Friday, 26 June 2015

AFF2e: The Virtues of Asymmetry

I haven't written about Advanced Fighting Fantasy, or even the world of Titan, for quite some time.

A long time ago I had planned to write a post about embracing the 'asymmetry' of Advanced Fighting Fantasy 2e. About when I was writing posts rationalising the meaning of SKILL in AFF, I spotted that Jonathan Becker (JB of B/X Blackrazor) has written this:

"a monster's profile is just plain different from a player characters (this is not the case with 3E/Pathfinder where monsters have ability scores, feats, skills,etc.). If monsters exist as challenges to be overcome (however one chooses todo that) then why the hell do they need to be all statted up? A ridiculous excess, in my opinion."

And then I did nothing with it. But it gets to the workable, easy solution to the seeming problem that in AFF2e SKILL is inextricably linked with combat, but for PCs non-combat tasks are resolved by a system involving SKILL and Special Skill ratings. This gets people trapped in the question of how they should represent NPCs with significant non-combat expertise. And the answer: remember, these are not PCs, and do not need a PC stat line.

For a PC, SKILL is something best conceptualized as equivalent to Level, with 7-8 being Adventurer, 9-10 being Hero, 11-12 being Legend, or something along those lines. So as PCs increase in SKILL, they increase in everything in which they are 'skilled'. For an NPC, however, SKILL is just a measure of that NPC's combat challenge. They do not have 'Special Skills' - NPCs simply do not need to exist in that level of granularity. 

How do you 'build' the NPC master merchant who couldn't fight his way out of a wet paper bag? Do you give him SKILL 4 and Bargain 6? That still 'only' gives him an effective SKILL of 10, hardly enough to be the best negotiator in Allansia. Give him SKILL 6 and Bargain 6 and introduce special modifiers to represent his lack of combat ability? Why the complication? What would SKILL mean then anyway?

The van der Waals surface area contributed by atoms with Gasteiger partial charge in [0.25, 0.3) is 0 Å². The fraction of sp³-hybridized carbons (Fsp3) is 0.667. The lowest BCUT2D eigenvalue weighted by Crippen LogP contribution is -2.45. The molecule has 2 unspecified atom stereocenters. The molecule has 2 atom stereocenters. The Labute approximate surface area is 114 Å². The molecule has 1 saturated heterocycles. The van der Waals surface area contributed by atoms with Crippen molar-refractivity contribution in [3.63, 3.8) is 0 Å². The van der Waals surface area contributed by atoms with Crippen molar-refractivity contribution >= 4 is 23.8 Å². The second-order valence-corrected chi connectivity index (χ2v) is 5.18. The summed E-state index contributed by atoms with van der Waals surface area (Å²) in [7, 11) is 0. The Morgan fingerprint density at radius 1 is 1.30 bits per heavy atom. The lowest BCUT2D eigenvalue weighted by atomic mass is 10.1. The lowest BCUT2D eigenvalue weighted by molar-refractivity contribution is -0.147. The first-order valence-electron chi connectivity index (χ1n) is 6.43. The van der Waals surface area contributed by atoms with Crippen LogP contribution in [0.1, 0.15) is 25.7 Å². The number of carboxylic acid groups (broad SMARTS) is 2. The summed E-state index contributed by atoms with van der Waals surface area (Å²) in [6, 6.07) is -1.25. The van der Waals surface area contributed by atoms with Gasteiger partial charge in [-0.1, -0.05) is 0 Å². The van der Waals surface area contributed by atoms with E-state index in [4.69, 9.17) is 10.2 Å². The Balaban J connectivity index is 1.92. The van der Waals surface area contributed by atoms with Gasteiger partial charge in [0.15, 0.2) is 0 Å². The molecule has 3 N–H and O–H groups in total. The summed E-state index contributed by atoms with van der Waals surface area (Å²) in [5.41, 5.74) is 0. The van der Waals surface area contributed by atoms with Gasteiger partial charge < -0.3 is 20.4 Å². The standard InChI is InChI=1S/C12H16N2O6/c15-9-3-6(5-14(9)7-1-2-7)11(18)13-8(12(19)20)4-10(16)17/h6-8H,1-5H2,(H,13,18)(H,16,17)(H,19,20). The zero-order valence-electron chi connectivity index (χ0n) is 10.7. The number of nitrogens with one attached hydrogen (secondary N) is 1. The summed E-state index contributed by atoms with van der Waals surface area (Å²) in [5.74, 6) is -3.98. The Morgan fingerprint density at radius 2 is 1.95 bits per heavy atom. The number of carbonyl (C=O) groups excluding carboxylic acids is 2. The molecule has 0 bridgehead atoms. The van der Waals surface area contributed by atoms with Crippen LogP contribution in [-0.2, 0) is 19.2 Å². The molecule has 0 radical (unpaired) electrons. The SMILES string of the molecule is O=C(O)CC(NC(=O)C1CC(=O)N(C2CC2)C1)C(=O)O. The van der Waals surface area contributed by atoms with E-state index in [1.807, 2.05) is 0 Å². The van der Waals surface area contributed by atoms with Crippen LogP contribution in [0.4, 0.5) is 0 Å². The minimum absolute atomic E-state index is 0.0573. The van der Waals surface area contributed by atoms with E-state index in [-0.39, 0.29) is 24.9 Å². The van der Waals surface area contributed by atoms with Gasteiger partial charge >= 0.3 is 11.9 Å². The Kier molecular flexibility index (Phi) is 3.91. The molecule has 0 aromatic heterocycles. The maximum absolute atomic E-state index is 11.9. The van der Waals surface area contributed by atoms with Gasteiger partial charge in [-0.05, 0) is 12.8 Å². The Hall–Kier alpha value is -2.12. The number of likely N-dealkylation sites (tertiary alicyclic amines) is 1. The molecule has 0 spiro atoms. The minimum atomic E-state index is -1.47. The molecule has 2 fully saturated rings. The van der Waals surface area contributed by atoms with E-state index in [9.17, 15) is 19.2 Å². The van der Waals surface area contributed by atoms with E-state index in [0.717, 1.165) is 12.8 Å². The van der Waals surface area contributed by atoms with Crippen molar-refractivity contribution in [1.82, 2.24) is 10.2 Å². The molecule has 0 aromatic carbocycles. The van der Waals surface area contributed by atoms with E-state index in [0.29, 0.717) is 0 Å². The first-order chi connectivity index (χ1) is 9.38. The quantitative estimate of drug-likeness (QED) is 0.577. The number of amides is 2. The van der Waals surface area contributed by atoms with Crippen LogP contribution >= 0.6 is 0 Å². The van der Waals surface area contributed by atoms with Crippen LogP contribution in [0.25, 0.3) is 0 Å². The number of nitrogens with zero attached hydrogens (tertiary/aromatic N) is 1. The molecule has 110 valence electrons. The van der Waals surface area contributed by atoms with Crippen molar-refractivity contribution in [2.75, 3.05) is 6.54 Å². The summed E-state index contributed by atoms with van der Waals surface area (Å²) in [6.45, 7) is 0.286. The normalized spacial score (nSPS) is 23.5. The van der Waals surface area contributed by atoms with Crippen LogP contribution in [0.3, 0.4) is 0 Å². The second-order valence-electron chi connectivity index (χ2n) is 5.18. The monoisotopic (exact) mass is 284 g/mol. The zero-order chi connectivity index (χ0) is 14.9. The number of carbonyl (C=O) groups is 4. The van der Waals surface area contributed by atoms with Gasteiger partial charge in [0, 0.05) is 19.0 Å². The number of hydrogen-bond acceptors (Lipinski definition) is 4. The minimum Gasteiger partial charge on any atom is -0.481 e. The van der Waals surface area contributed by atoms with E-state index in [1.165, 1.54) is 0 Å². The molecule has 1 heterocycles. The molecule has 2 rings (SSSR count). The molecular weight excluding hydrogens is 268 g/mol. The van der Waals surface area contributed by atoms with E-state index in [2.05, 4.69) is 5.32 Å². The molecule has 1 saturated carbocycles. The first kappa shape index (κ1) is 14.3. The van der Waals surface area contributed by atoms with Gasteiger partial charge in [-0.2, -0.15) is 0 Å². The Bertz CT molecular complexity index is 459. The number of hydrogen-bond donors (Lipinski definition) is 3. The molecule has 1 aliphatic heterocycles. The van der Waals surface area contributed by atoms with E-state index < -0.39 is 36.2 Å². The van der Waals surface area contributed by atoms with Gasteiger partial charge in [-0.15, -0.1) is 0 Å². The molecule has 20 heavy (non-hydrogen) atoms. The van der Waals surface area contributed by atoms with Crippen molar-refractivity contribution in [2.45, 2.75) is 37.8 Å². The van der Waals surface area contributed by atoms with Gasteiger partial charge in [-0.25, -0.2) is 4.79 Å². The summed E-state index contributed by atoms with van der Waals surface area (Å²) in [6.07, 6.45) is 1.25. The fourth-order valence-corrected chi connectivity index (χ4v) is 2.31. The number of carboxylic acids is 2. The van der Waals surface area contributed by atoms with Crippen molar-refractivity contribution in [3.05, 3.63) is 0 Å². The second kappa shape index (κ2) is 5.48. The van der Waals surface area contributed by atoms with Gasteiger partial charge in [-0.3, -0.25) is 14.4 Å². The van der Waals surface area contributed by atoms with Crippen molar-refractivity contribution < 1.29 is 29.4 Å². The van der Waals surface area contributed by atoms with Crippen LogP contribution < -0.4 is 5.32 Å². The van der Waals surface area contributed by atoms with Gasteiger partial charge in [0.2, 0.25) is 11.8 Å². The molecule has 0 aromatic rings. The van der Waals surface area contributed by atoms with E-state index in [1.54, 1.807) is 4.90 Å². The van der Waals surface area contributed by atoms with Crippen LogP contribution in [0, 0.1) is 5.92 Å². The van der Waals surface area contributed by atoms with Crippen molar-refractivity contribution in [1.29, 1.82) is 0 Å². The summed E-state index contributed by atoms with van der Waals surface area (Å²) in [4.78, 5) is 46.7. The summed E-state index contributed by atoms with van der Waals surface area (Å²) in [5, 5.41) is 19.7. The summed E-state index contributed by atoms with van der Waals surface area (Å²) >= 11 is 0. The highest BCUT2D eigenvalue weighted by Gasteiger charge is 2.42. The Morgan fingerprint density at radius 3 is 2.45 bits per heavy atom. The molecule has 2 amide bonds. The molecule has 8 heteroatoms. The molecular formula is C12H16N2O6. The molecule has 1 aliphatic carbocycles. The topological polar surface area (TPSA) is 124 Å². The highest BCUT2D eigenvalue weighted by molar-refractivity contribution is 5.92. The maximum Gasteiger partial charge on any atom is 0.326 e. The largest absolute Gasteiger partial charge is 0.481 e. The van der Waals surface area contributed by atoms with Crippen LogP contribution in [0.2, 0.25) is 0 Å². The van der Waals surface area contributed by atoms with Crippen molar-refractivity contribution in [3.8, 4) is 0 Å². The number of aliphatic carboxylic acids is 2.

AFF is the inheritor of this little gem, not GURPS after all!

No, AFF is meant to be a simple game. The master merchant should have SKILL 4 STAMINA 5, which adequately represents him as a combatant, and on the same index card you scrawl 'PCs attempting to bargain with Marco Columbo suffer a -4 penalty to their effective SKILL'. Instead of opposed tests - which require NPCs to be statted out as if they were PCs - non-combat 'contests' are then conducted as unopposed tests based only on the PC's SKILL and Special Skills, plus or minus modifiers, with the capability of the NPC to frustrate the aims of the PC being expressed as a simple modifier. The NPCs are treated just like any other feature of the world of Titan that might affect the PC's chances of achieving their goals. 


  1. I love this idea, and it is right that opposed skills against NPCs are in favour of the PCs, but your problem solves it. Also means that you don't have to think about skills for NPCs, just the 1-2 skills that the heroes will want to use with them, and then maybe a general modifier for all rolls (usually 0 for most people, but -1 or -2 for someone who is pretty awesome).

    1. Exactly, you just need to go back to the 'John of Salamonis' posts to work out how difficult the NPC would make it for John, and apply the relevant modifier. Which as you say, in most cases is from a narrow range, if there is any modifier at all.

  2. This is beginning to remind me of the massive discrepancy between PCs and monsters in Tunnels and Trolls. PCs get a ton of stats and monsters get a monster rating which is their hit points and the basis for their combat skill.

  3. But I don't think AFF2 needs to go that far.